Journal of Molecular Evolution

, Volume 41, Issue 6, pp 693–702

Are polyphosphates or phosphate esters prebiotic reagents?

Authors

  • Anthony D. Keefe
    • Department of Chemistry and BiochemistryUniversity of California
  • Stanley L. Miller
    • Department of Chemistry and BiochemistryUniversity of California
Articles

DOI: 10.1007/BF00173147

Cite this article as:
Keefe, A.D. & Miller, S.L. J Mol Evol (1995) 41: 693. doi:10.1007/BF00173147

Abstract

It is widely held that there was a phosphate compound in prebiotic chemistry that played the role of adenosine triphosphate and that the first living organisms had ribose-phosphate in the backbone of their genetic material. However, there are no known efficient prebiotic synthesis of high-energy phosphates or phosphate esters. We review the occurrence of phosphates in Nature, the efficiency of the volcanic synthesis of P4O10, the efficiency of polyphosphate synthesis by heating phosphate minerals under geological conditions, and the use of high-energy organic compounds such as cyanamide or hydrogen cyanide. These are shown to be inefficient processes especially when the hydrolysis of the polyphosphates is taken into account. For example, if a whole atmosphere of methane or carbon monoxide were converted to cyanide which somehow synthesized polyphosphates quantitatively, the polyphosphate concentration in the ocean would still have been insignificant. We also attempted to find more efficient high-energy polymerizing agents by spark discharge syntheses, but without success. There may still be undiscovered robust prebiotic syntheses of polyphosphates, or mechanisms for concentrating them, but we conclude that phosphate esters may not have been constituents of the first genetic material. Phosphoanhydrides are also unlikely as prebiotic energy sources.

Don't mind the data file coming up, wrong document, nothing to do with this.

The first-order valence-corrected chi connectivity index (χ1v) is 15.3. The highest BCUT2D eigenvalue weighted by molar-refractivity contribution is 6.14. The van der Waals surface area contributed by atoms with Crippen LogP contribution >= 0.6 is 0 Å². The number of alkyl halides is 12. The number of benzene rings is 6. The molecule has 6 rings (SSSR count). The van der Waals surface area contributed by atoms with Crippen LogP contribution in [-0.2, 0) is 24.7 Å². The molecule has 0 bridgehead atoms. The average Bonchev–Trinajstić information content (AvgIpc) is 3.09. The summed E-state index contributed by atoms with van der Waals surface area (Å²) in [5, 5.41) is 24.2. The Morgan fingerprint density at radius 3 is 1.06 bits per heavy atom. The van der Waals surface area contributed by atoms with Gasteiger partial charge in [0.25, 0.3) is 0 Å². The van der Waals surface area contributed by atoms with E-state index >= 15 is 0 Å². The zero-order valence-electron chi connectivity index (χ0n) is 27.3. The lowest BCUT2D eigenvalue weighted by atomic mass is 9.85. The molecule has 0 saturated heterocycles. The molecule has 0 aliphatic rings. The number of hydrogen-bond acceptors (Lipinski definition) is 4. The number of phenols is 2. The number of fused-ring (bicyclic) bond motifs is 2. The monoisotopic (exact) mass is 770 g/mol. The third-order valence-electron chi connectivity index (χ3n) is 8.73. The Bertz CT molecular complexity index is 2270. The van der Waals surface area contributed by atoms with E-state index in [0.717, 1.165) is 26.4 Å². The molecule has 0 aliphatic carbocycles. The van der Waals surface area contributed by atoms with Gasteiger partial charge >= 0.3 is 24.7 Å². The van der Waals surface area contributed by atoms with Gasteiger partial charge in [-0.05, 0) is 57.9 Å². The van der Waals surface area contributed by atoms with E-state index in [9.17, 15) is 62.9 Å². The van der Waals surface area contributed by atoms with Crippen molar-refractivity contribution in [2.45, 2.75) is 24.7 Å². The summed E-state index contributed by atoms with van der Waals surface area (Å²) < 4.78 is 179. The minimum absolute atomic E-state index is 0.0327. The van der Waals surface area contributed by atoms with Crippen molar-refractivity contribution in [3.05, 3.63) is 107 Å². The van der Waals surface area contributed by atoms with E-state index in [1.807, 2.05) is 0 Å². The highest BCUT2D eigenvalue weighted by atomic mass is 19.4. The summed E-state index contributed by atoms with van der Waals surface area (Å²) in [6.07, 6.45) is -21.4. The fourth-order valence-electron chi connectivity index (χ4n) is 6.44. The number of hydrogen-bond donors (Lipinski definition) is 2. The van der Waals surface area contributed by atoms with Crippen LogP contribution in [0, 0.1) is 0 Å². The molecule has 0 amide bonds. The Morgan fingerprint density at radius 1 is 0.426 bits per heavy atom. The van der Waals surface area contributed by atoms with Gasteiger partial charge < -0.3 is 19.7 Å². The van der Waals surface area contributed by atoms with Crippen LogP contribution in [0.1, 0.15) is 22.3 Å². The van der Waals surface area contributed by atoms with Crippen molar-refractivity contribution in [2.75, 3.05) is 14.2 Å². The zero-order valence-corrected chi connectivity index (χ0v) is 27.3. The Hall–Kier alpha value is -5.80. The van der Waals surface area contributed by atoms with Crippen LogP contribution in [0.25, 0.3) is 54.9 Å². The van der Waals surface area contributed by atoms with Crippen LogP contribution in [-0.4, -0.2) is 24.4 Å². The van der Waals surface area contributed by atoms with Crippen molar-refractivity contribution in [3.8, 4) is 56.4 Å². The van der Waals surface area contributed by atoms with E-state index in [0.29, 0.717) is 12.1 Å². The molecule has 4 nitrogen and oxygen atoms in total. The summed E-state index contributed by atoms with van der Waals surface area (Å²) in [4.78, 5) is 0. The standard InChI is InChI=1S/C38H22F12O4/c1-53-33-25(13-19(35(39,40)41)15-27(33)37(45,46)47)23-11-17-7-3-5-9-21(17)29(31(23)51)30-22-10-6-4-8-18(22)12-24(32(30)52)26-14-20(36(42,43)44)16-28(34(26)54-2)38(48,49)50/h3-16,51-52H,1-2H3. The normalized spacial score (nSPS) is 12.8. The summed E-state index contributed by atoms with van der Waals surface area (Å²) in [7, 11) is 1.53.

Key words

OrthophosphatePolyphosphatesPhosphorus pentoxidePhosphate mineralsHigh-energy organic compoundsThermal condensation
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Copyright information

© Springer-Verlag New York Inc 1995